However, you can absolutely voice it at any given time when he feels finished, but you don't. Someone invested in being a good partner to you should be as invested in your pleasure as their own, so if this is a matter of the sex you're having not taking your pleasure into as much account as his, by all means, that's something that's not only fair to want to remedy, but something which should be remedied if you two want a sexual relationship based in equality.

You simply give him a few minutes to chill (many of us will need that after an orgasm), then ask if you can continue with sex so that you, too, can get to a point where you feel satisfied. Mind, that does not have to mean intercourse: if his penis isn't up for more, and/or he, as a person, doesn't want more, that does not have to be a big deal. He's got hands, fingers, a mouth, as do you, and you two also have the options of aids like vibrators, as well. You two, if he's not up for more intercourse, can engage in manual sex, oral sex, mutual masturbation, frottage, or any number of other sexual activities.

It might be worthwhile, when you have sex together, to put intercourse off for a while longer than you have been, taking plenty of time with other sexual activities before you even get to intercourse: you can also have sex together without any intercourse at all. You two might also find that if he tends to be really wiped after an orgasm to the point that he has a tough time engaging in ANY kind of sex afterwards (and that's not that atypical: even for people in great health, a whopper of an orgasm can leave you feeling pretty wiped out and brain dead), that it might be better to work the various types of sex you have in a way so that you reach orgasm first, then he can have a go. Plenty of couples take turns that way. Some couples -- sometimes, or as a habit -- even take turns in terms of whole sessions: in other words, one time you two have sex it's primarily about one of you getting off, and then the next time, it's about the other. In other words, there are a lot of different ways to work this out, you just have to talk about this openly and honestly -- and without suggesting either of you is somehow deficient -- and then try a few different approaches to discover what works best for the two of you.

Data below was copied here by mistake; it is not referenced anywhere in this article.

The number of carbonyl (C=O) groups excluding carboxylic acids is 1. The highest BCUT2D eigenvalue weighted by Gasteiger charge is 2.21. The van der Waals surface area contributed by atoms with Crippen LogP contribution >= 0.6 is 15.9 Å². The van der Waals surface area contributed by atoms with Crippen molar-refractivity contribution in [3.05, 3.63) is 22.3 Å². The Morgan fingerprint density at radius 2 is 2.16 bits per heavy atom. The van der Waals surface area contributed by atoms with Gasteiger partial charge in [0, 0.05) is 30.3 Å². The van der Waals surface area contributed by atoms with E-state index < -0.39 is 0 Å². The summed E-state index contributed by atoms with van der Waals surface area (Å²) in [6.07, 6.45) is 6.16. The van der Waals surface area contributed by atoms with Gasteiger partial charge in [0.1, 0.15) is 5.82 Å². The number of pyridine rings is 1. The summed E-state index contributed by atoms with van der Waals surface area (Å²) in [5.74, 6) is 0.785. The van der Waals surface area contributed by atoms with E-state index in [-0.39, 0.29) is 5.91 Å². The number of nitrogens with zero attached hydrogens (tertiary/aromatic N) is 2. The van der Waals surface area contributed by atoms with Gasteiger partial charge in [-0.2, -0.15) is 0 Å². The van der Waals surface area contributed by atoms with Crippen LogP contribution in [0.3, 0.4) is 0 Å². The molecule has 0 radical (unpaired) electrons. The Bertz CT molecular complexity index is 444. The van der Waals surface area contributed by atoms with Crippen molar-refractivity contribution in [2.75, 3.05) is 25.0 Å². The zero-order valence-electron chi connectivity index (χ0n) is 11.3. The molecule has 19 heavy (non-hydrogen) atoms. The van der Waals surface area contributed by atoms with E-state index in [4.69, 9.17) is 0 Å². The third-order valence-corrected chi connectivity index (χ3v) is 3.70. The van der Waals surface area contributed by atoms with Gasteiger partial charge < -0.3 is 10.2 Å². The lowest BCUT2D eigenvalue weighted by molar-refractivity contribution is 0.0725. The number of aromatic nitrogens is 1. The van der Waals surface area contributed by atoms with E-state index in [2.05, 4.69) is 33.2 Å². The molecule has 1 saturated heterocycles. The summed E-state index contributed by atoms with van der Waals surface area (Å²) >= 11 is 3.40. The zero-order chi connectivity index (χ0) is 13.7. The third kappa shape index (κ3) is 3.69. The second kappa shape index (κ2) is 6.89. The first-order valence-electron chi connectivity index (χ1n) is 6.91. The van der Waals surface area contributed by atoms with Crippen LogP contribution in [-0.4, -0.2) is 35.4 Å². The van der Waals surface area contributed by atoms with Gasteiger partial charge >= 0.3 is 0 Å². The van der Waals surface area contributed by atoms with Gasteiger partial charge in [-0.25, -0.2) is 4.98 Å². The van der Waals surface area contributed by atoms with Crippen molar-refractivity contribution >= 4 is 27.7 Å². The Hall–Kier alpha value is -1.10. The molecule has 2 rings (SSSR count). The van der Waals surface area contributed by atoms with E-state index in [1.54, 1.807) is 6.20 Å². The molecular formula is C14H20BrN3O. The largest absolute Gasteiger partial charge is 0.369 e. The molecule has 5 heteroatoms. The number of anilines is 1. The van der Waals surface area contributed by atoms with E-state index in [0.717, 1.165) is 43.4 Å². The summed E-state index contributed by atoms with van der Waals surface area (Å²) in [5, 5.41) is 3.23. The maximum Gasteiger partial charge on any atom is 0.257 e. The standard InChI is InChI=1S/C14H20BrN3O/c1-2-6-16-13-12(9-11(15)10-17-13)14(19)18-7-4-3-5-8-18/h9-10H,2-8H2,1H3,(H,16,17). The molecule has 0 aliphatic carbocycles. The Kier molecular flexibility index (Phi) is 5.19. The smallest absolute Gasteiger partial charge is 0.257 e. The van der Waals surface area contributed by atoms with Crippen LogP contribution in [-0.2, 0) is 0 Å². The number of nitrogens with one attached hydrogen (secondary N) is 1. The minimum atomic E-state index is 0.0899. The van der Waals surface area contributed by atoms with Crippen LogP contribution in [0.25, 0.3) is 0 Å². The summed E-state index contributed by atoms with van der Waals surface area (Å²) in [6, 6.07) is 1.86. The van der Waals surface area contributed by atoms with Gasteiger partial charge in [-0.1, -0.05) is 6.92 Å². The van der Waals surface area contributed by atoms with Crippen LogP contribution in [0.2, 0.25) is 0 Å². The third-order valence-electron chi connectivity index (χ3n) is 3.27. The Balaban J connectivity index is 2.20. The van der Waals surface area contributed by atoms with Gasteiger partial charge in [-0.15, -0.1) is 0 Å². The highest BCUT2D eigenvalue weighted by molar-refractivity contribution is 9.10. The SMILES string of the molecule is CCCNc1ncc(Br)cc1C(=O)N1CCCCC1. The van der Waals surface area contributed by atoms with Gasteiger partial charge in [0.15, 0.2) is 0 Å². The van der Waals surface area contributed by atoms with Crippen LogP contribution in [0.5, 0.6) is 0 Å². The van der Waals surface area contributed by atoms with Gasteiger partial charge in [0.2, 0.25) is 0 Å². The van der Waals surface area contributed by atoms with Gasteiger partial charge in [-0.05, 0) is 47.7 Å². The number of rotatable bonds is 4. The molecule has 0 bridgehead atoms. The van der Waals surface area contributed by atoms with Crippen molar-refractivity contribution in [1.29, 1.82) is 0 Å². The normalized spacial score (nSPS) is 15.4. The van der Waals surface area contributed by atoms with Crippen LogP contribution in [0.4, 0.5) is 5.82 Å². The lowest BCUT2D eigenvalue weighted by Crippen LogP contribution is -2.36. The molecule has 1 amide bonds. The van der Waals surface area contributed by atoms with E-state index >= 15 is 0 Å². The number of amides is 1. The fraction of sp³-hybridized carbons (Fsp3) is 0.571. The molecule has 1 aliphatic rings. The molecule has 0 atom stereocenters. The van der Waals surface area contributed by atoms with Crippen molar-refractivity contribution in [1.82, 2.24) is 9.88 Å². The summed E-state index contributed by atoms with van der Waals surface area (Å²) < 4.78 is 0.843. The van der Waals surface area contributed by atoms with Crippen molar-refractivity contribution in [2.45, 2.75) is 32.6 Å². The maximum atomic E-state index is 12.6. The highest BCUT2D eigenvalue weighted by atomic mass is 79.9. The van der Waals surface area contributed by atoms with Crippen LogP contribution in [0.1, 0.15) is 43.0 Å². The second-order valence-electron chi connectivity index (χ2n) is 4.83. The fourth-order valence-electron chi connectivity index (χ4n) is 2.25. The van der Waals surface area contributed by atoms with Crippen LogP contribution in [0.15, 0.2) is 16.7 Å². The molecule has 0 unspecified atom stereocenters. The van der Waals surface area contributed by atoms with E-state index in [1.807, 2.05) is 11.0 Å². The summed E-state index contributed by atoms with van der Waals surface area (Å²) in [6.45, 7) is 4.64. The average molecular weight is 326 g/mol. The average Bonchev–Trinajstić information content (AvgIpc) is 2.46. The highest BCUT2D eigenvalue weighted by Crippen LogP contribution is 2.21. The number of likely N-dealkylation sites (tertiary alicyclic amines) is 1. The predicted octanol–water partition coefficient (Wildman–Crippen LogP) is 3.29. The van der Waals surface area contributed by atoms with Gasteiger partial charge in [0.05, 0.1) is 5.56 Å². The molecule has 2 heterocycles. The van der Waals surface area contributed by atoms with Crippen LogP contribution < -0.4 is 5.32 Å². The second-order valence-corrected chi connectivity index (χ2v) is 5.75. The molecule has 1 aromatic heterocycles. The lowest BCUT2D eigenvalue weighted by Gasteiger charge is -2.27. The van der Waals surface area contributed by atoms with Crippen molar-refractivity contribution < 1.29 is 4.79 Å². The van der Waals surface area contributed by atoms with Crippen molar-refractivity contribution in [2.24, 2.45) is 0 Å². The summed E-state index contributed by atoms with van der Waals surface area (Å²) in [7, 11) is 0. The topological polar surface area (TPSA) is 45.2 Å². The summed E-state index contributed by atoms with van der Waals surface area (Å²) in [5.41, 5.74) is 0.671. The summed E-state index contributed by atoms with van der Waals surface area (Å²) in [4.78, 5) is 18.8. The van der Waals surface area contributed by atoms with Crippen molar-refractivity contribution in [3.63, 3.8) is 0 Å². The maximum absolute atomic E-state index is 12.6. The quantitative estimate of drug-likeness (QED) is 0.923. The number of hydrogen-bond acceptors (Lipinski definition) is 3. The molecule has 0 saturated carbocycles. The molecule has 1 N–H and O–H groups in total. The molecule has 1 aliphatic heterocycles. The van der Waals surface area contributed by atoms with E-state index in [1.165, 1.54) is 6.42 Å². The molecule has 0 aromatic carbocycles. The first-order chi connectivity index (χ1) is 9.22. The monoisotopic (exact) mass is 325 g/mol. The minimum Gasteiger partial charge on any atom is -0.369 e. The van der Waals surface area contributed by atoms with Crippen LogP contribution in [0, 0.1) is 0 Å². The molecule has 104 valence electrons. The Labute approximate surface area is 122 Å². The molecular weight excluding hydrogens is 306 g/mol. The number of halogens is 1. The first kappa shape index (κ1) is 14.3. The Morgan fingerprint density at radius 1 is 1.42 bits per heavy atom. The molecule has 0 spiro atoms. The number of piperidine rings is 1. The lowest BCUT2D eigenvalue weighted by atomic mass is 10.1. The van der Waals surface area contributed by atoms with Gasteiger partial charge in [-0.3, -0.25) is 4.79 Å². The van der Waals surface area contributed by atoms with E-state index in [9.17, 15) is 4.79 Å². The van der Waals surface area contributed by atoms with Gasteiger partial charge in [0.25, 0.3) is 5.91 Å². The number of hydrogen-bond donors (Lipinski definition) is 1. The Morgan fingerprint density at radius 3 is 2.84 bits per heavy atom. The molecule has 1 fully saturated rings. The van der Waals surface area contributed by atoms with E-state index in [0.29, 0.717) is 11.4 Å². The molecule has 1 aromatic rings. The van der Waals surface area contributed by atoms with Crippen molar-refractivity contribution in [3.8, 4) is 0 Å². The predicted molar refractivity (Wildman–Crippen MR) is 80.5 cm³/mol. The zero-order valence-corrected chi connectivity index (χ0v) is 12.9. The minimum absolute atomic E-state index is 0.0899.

And if you have the idea that there are all these heterosexual couples out and about in the world who are having whiz-bang amazing sex lives just through vaginal intercourse alone, please understand that that is not the sexual reality most couples express. Over all, couples having satisfying sex lives tend to keep the sexual activities they do pretty mixed up, rather than only doing one or two things.

Lastly, be sure you are also leaving room for the fact that everyone's libidos vary: not everyone wants to have sex more than once in a session or more than once a day: some people don't want sex more than once a week or even once a month or two.

Often, in sexual partnerships, you're not going to wind up with a situation where both partners always miraculously want exactly as much sex as the other, or always want to have sex at exactly the same times. Rather, we will usually have some level of difference and just need to find a happy medium. To assure that no one is having sex when they do not want to -- talk about an unhealthy sex life! -- it's best to default to the person who wants sex less often. For example, if in a given couple, Sue really wants sex three times a week, but Joe only wants it once, you're going to want to defer to Joe's preferences. If Sue feels like she just wants more than that, she's got her own two hands or her sex toys, and if what she really wants more of is just general physical affection, Joe is likely to be down with more hugs and snuggles and kisses if he's not so keen on having more genital sex. Again, there are a world of ways of demonstrating our feelings for an about someone else: sex is just one of them, and no one way is better than another.

I'm sure that with a little more information, an adjusted perspective and some compassionate conversation, you two will be able to work this out and find some patterns that work out just right for both of you.

Here are some additional links for you to consider with all of this:

written 29 Oct 2008 . updated 20 Jan 2009